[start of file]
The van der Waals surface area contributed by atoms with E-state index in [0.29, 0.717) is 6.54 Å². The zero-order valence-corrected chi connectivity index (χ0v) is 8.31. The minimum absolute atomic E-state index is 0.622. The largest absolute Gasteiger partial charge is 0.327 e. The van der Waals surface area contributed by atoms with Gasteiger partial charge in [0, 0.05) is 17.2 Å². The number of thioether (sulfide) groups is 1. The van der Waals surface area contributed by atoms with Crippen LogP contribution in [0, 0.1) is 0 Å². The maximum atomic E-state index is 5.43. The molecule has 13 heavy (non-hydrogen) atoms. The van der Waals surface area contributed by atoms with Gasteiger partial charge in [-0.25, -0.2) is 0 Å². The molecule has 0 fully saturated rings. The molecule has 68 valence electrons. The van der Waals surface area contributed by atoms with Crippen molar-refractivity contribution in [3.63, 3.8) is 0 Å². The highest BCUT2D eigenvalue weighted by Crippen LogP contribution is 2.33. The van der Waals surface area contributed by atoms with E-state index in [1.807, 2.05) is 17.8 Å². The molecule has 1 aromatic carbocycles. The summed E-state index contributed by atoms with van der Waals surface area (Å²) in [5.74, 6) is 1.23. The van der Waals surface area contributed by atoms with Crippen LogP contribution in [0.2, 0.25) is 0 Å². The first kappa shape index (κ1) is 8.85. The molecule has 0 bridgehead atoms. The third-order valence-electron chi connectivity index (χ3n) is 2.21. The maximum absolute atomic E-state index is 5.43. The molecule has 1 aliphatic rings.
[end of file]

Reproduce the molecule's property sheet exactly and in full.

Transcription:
The van der Waals surface area contributed by atoms with E-state index in [0.29, 0.717) is 6.54 Å². The zero-order valence-corrected chi connectivity index (χ0v) is 8.31. The minimum absolute atomic E-state index is 0.622. The largest absolute Gasteiger partial charge is 0.327 e. The van der Waals surface area contributed by atoms with Gasteiger partial charge in [0, 0.05) is 17.2 Å². The number of thioether (sulfide) groups is 1. The van der Waals surface area contributed by atoms with Crippen LogP contribution in [0, 0.1) is 0 Å². The maximum atomic E-state index is 5.43. The molecule has 13 heavy (non-hydrogen) atoms. The van der Waals surface area contributed by atoms with Gasteiger partial charge in [-0.25, -0.2) is 0 Å². The molecule has 0 fully saturated rings. The molecule has 68 valence electrons. The van der Waals surface area contributed by atoms with Crippen molar-refractivity contribution in [3.63, 3.8) is 0 Å². The highest BCUT2D eigenvalue weighted by Crippen LogP contribution is 2.33. The van der Waals surface area contributed by atoms with E-state index in [1.807, 2.05) is 17.8 Å². The molecule has 1 aromatic carbocycles. The summed E-state index contributed by atoms with van der Waals surface area (Å²) in [5.74, 6) is 1.23. The van der Waals surface area contributed by atoms with Crippen LogP contribution in [0.2, 0.25) is 0 Å². The first kappa shape index (κ1) is 8.85. The molecule has 0 bridgehead atoms. The third-order valence-electron chi connectivity index (χ3n) is 2.21. The maximum absolute atomic E-state index is 5.43. The molecule has 1 aliphatic rings.